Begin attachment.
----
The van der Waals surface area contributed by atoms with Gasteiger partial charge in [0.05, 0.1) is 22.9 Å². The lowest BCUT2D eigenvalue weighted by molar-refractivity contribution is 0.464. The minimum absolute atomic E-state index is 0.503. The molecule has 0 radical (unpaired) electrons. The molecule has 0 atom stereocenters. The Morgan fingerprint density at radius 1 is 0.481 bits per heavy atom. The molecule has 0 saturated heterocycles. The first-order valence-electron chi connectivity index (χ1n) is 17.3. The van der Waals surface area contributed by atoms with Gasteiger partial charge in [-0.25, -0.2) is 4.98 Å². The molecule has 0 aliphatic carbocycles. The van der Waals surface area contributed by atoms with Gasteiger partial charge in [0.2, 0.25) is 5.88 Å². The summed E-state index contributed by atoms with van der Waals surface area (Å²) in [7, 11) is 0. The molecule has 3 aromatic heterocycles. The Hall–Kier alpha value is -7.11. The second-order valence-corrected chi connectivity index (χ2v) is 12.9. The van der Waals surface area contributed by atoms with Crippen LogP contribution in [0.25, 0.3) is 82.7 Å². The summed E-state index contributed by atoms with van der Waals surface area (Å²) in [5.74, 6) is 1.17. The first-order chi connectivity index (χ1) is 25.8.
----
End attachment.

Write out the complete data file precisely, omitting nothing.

The van der Waals surface area contributed by atoms with Gasteiger partial charge in [0.05, 0.1) is 22.9 Å². The lowest BCUT2D eigenvalue weighted by molar-refractivity contribution is 0.464. The minimum absolute atomic E-state index is 0.503. The molecule has 0 radical (unpaired) electrons. The molecule has 0 atom stereocenters. The Morgan fingerprint density at radius 1 is 0.481 bits per heavy atom. The molecule has 0 saturated heterocycles. The first-order valence-electron chi connectivity index (χ1n) is 17.3. The van der Waals surface area contributed by atoms with Gasteiger partial charge in [-0.25, -0.2) is 4.98 Å². The molecule has 0 aliphatic carbocycles. The van der Waals surface area contributed by atoms with Gasteiger partial charge in [0.2, 0.25) is 5.88 Å². The summed E-state index contributed by atoms with van der Waals surface area (Å²) in [7, 11) is 0. The molecule has 3 aromatic heterocycles. The Hall–Kier alpha value is -7.11. The second-order valence-corrected chi connectivity index (χ2v) is 12.9. The van der Waals surface area contributed by atoms with Crippen LogP contribution in [0.25, 0.3) is 82.7 Å². The summed E-state index contributed by atoms with van der Waals surface area (Å²) in [5.74, 6) is 1.17. The first-order chi connectivity index (χ1) is 25.8.